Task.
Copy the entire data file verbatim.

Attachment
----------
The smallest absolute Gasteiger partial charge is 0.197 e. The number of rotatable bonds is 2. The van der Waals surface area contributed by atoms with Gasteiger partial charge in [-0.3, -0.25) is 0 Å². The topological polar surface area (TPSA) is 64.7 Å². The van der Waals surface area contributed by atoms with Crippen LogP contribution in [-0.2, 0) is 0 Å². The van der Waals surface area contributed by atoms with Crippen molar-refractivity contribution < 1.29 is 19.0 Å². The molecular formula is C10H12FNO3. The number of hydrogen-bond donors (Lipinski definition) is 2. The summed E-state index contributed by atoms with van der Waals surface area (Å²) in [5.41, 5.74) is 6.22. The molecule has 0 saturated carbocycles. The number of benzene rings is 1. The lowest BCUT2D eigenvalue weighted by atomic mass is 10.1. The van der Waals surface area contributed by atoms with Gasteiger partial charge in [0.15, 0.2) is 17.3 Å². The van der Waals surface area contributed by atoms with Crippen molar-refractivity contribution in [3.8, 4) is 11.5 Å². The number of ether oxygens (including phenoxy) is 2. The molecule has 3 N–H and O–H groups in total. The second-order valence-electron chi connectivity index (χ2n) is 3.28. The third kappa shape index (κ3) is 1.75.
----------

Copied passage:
The smallest absolute Gasteiger partial charge is 0.197 e. The number of rotatable bonds is 2. The van der Waals surface area contributed by atoms with Gasteiger partial charge in [-0.3, -0.25) is 0 Å². The topological polar surface area (TPSA) is 64.7 Å². The van der Waals surface area contributed by atoms with Crippen LogP contribution in [-0.2, 0) is 0 Å². The van der Waals surface area contributed by atoms with Crippen molar-refractivity contribution < 1.29 is 19.0 Å². The molecular formula is C10H12FNO3. The number of hydrogen-bond donors (Lipinski definition) is 2. The summed E-state index contributed by atoms with van der Waals surface area (Å²) in [5.41, 5.74) is 6.22. The molecule has 0 saturated carbocycles. The number of benzene rings is 1. The lowest BCUT2D eigenvalue weighted by atomic mass is 10.1. The van der Waals surface area contributed by atoms with Gasteiger partial charge in [0.15, 0.2) is 17.3 Å². The van der Waals surface area contributed by atoms with Crippen molar-refractivity contribution in [3.8, 4) is 11.5 Å². The number of ether oxygens (including phenoxy) is 2. The molecule has 3 N–H and O–H groups in total. The second-order valence-electron chi connectivity index (χ2n) is 3.28. The third kappa shape index (κ3) is 1.75.